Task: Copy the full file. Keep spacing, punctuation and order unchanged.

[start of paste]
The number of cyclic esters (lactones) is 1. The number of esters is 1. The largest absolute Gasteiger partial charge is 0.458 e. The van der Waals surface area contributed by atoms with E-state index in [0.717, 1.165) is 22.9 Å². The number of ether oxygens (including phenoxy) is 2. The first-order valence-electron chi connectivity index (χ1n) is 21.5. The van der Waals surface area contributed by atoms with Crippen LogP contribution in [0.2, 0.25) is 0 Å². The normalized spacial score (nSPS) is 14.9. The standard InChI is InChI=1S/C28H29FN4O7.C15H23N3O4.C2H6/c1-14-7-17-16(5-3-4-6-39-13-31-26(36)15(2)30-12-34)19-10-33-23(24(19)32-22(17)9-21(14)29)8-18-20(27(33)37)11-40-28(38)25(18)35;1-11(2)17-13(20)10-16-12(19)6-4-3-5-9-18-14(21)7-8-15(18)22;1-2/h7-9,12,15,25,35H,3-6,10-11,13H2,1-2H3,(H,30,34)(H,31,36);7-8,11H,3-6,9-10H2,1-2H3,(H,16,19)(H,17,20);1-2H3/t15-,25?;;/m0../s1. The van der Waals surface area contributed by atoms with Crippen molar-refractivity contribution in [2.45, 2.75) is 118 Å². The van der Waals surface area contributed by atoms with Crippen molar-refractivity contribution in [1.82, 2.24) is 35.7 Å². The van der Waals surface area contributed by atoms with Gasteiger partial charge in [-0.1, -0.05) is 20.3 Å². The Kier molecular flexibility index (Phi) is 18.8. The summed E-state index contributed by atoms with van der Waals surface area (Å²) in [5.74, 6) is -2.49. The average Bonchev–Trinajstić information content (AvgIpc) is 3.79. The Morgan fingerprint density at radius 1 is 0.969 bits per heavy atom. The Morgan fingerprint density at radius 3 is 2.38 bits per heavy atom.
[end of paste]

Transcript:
The number of cyclic esters (lactones) is 1. The number of esters is 1. The largest absolute Gasteiger partial charge is 0.458 e. The van der Waals surface area contributed by atoms with E-state index in [0.717, 1.165) is 22.9 Å². The number of ether oxygens (including phenoxy) is 2. The first-order valence-electron chi connectivity index (χ1n) is 21.5. The van der Waals surface area contributed by atoms with Crippen LogP contribution in [0.2, 0.25) is 0 Å². The normalized spacial score (nSPS) is 14.9. The standard InChI is InChI=1S/C28H29FN4O7.C15H23N3O4.C2H6/c1-14-7-17-16(5-3-4-6-39-13-31-26(36)15(2)30-12-34)19-10-33-23(24(19)32-22(17)9-21(14)29)8-18-20(27(33)37)11-40-28(38)25(18)35;1-11(2)17-13(20)10-16-12(19)6-4-3-5-9-18-14(21)7-8-15(18)22;1-2/h7-9,12,15,25,35H,3-6,10-11,13H2,1-2H3,(H,30,34)(H,31,36);7-8,11H,3-6,9-10H2,1-2H3,(H,16,19)(H,17,20);1-2H3/t15-,25?;;/m0../s1. The van der Waals surface area contributed by atoms with Crippen molar-refractivity contribution in [2.45, 2.75) is 118 Å². The van der Waals surface area contributed by atoms with Crippen molar-refractivity contribution in [1.82, 2.24) is 35.7 Å². The van der Waals surface area contributed by atoms with Gasteiger partial charge in [-0.1, -0.05) is 20.3 Å². The Kier molecular flexibility index (Phi) is 18.8. The summed E-state index contributed by atoms with van der Waals surface area (Å²) in [5.74, 6) is -2.49. The average Bonchev–Trinajstić information content (AvgIpc) is 3.79. The Morgan fingerprint density at radius 1 is 0.969 bits per heavy atom. The Morgan fingerprint density at radius 3 is 2.38 bits per heavy atom.